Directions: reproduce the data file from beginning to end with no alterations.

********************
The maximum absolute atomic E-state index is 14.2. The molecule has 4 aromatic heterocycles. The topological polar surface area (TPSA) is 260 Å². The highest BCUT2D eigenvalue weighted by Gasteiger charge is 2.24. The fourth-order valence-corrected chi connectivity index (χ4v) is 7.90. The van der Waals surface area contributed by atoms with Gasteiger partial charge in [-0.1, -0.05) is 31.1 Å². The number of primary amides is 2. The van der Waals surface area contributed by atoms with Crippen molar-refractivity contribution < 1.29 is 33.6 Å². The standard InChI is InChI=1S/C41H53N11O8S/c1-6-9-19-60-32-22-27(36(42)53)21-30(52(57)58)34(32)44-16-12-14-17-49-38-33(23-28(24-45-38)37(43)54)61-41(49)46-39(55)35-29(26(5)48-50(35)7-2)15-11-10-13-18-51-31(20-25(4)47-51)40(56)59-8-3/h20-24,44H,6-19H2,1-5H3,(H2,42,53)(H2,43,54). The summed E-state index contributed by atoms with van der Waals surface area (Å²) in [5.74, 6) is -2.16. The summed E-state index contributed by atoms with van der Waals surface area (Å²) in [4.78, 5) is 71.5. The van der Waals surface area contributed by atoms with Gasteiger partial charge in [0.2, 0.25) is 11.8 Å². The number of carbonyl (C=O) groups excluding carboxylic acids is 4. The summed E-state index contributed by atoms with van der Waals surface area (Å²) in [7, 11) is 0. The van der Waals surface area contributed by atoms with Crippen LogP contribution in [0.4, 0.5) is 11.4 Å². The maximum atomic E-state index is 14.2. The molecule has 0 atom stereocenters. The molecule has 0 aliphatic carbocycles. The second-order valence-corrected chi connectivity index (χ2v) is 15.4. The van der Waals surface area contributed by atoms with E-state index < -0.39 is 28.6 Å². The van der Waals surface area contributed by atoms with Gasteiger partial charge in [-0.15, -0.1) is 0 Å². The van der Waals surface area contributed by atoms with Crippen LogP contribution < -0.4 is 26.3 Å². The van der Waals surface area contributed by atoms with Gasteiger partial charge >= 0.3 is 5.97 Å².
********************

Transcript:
The maximum absolute atomic E-state index is 14.2. The molecule has 4 aromatic heterocycles. The topological polar surface area (TPSA) is 260 Å². The highest BCUT2D eigenvalue weighted by Gasteiger charge is 2.24. The fourth-order valence-corrected chi connectivity index (χ4v) is 7.90. The van der Waals surface area contributed by atoms with Gasteiger partial charge in [-0.1, -0.05) is 31.1 Å². The number of primary amides is 2. The van der Waals surface area contributed by atoms with Crippen molar-refractivity contribution < 1.29 is 33.6 Å². The standard InChI is InChI=1S/C41H53N11O8S/c1-6-9-19-60-32-22-27(36(42)53)21-30(52(57)58)34(32)44-16-12-14-17-49-38-33(23-28(24-45-38)37(43)54)61-41(49)46-39(55)35-29(26(5)48-50(35)7-2)15-11-10-13-18-51-31(20-25(4)47-51)40(56)59-8-3/h20-24,44H,6-19H2,1-5H3,(H2,42,53)(H2,43,54). The summed E-state index contributed by atoms with van der Waals surface area (Å²) in [5.74, 6) is -2.16. The summed E-state index contributed by atoms with van der Waals surface area (Å²) in [4.78, 5) is 71.5. The van der Waals surface area contributed by atoms with Gasteiger partial charge in [0.2, 0.25) is 11.8 Å². The number of carbonyl (C=O) groups excluding carboxylic acids is 4. The summed E-state index contributed by atoms with van der Waals surface area (Å²) in [7, 11) is 0. The van der Waals surface area contributed by atoms with Crippen LogP contribution in [0.4, 0.5) is 11.4 Å². The maximum atomic E-state index is 14.2. The molecule has 0 atom stereocenters. The molecule has 0 aliphatic carbocycles. The second-order valence-corrected chi connectivity index (χ2v) is 15.4. The van der Waals surface area contributed by atoms with E-state index < -0.39 is 28.6 Å². The van der Waals surface area contributed by atoms with Gasteiger partial charge in [-0.15, -0.1) is 0 Å². The van der Waals surface area contributed by atoms with Crippen LogP contribution < -0.4 is 26.3 Å². The van der Waals surface area contributed by atoms with Gasteiger partial charge >= 0.3 is 5.97 Å².